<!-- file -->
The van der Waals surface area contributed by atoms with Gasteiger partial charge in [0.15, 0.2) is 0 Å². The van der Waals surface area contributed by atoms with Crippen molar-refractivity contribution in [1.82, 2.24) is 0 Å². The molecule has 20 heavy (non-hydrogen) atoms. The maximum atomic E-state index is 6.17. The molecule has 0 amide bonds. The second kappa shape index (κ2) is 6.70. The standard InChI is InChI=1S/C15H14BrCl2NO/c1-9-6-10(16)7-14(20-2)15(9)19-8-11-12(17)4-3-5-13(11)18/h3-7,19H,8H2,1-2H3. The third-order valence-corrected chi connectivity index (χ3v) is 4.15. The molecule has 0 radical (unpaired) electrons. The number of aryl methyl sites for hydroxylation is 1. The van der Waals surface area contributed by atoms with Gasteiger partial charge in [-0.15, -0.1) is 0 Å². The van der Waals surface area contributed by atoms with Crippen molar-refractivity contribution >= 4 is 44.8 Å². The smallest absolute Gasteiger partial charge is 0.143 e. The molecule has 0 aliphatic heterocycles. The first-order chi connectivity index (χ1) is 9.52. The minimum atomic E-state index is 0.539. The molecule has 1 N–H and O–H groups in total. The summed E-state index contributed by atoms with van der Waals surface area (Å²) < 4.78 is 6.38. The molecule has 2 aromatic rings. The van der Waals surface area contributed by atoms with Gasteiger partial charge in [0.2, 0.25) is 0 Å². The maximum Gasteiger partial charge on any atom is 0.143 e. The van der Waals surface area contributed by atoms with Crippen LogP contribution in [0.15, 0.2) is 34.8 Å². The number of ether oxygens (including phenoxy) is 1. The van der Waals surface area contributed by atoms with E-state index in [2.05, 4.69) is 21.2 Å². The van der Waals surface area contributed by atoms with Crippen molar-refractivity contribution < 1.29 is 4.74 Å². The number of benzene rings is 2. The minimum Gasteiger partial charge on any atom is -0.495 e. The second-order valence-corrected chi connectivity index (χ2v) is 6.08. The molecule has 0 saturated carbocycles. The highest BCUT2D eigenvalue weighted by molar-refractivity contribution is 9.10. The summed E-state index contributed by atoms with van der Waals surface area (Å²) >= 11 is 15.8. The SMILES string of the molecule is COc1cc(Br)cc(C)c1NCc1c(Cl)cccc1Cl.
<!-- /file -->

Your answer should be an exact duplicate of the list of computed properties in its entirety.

The van der Waals surface area contributed by atoms with Gasteiger partial charge in [0.15, 0.2) is 0 Å². The van der Waals surface area contributed by atoms with Crippen molar-refractivity contribution in [1.82, 2.24) is 0 Å². The molecule has 20 heavy (non-hydrogen) atoms. The maximum atomic E-state index is 6.17. The molecule has 0 amide bonds. The second kappa shape index (κ2) is 6.70. The standard InChI is InChI=1S/C15H14BrCl2NO/c1-9-6-10(16)7-14(20-2)15(9)19-8-11-12(17)4-3-5-13(11)18/h3-7,19H,8H2,1-2H3. The third-order valence-corrected chi connectivity index (χ3v) is 4.15. The molecule has 0 radical (unpaired) electrons. The number of aryl methyl sites for hydroxylation is 1. The van der Waals surface area contributed by atoms with Gasteiger partial charge in [-0.15, -0.1) is 0 Å². The van der Waals surface area contributed by atoms with Crippen molar-refractivity contribution >= 4 is 44.8 Å². The smallest absolute Gasteiger partial charge is 0.143 e. The molecule has 0 aliphatic heterocycles. The first-order chi connectivity index (χ1) is 9.52. The minimum atomic E-state index is 0.539. The molecule has 1 N–H and O–H groups in total. The summed E-state index contributed by atoms with van der Waals surface area (Å²) < 4.78 is 6.38. The molecule has 2 aromatic rings. The van der Waals surface area contributed by atoms with Gasteiger partial charge in [0.2, 0.25) is 0 Å². The maximum Gasteiger partial charge on any atom is 0.143 e. The van der Waals surface area contributed by atoms with Crippen LogP contribution in [0.15, 0.2) is 34.8 Å². The number of ether oxygens (including phenoxy) is 1. The van der Waals surface area contributed by atoms with E-state index in [2.05, 4.69) is 21.2 Å². The van der Waals surface area contributed by atoms with Crippen molar-refractivity contribution < 1.29 is 4.74 Å². The number of benzene rings is 2. The minimum Gasteiger partial charge on any atom is -0.495 e. The second-order valence-corrected chi connectivity index (χ2v) is 6.08. The molecule has 0 saturated carbocycles. The highest BCUT2D eigenvalue weighted by molar-refractivity contribution is 9.10. The summed E-state index contributed by atoms with van der Waals surface area (Å²) >= 11 is 15.8. The SMILES string of the molecule is COc1cc(Br)cc(C)c1NCc1c(Cl)cccc1Cl.